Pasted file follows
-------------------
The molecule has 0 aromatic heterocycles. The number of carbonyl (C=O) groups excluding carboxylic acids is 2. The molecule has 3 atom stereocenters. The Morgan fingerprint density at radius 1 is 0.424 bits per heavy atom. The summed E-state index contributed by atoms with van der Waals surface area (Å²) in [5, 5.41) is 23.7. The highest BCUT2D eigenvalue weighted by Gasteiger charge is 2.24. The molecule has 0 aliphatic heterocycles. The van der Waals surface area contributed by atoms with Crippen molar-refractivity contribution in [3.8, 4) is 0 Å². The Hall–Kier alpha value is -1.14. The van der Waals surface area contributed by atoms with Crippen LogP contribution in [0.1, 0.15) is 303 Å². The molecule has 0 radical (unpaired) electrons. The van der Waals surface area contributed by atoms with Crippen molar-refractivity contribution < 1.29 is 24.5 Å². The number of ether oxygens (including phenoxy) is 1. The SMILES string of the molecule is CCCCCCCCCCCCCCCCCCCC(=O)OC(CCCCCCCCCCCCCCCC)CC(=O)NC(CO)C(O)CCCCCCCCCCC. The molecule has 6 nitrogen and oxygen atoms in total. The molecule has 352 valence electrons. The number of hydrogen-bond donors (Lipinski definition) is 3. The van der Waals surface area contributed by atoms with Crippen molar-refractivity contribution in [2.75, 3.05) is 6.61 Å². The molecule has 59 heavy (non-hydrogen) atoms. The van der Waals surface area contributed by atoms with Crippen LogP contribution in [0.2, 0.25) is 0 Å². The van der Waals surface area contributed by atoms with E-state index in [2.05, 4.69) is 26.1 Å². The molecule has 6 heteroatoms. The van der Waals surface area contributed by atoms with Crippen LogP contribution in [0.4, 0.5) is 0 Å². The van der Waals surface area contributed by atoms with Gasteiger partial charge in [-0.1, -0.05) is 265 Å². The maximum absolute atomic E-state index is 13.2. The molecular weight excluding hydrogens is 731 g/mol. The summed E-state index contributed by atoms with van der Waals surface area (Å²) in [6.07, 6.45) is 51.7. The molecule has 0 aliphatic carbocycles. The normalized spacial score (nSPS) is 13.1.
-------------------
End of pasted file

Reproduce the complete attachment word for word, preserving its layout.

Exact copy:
The molecule has 0 aromatic heterocycles. The number of carbonyl (C=O) groups excluding carboxylic acids is 2. The molecule has 3 atom stereocenters. The Morgan fingerprint density at radius 1 is 0.424 bits per heavy atom. The summed E-state index contributed by atoms with van der Waals surface area (Å²) in [5, 5.41) is 23.7. The highest BCUT2D eigenvalue weighted by Gasteiger charge is 2.24. The molecule has 0 aliphatic heterocycles. The van der Waals surface area contributed by atoms with Crippen molar-refractivity contribution in [3.8, 4) is 0 Å². The Hall–Kier alpha value is -1.14. The van der Waals surface area contributed by atoms with Crippen LogP contribution in [0.1, 0.15) is 303 Å². The molecule has 0 radical (unpaired) electrons. The van der Waals surface area contributed by atoms with Crippen molar-refractivity contribution < 1.29 is 24.5 Å². The number of ether oxygens (including phenoxy) is 1. The SMILES string of the molecule is CCCCCCCCCCCCCCCCCCCC(=O)OC(CCCCCCCCCCCCCCCC)CC(=O)NC(CO)C(O)CCCCCCCCCCC. The molecule has 6 nitrogen and oxygen atoms in total. The molecule has 352 valence electrons. The number of hydrogen-bond donors (Lipinski definition) is 3. The van der Waals surface area contributed by atoms with Crippen molar-refractivity contribution in [2.75, 3.05) is 6.61 Å². The molecule has 59 heavy (non-hydrogen) atoms. The van der Waals surface area contributed by atoms with Crippen LogP contribution in [0.2, 0.25) is 0 Å². The van der Waals surface area contributed by atoms with E-state index in [2.05, 4.69) is 26.1 Å². The molecule has 6 heteroatoms. The van der Waals surface area contributed by atoms with Crippen LogP contribution in [0.4, 0.5) is 0 Å². The van der Waals surface area contributed by atoms with Gasteiger partial charge in [-0.1, -0.05) is 265 Å². The maximum absolute atomic E-state index is 13.2. The molecular weight excluding hydrogens is 731 g/mol. The summed E-state index contributed by atoms with van der Waals surface area (Å²) in [6.07, 6.45) is 51.7. The molecule has 0 aliphatic carbocycles. The normalized spacial score (nSPS) is 13.1.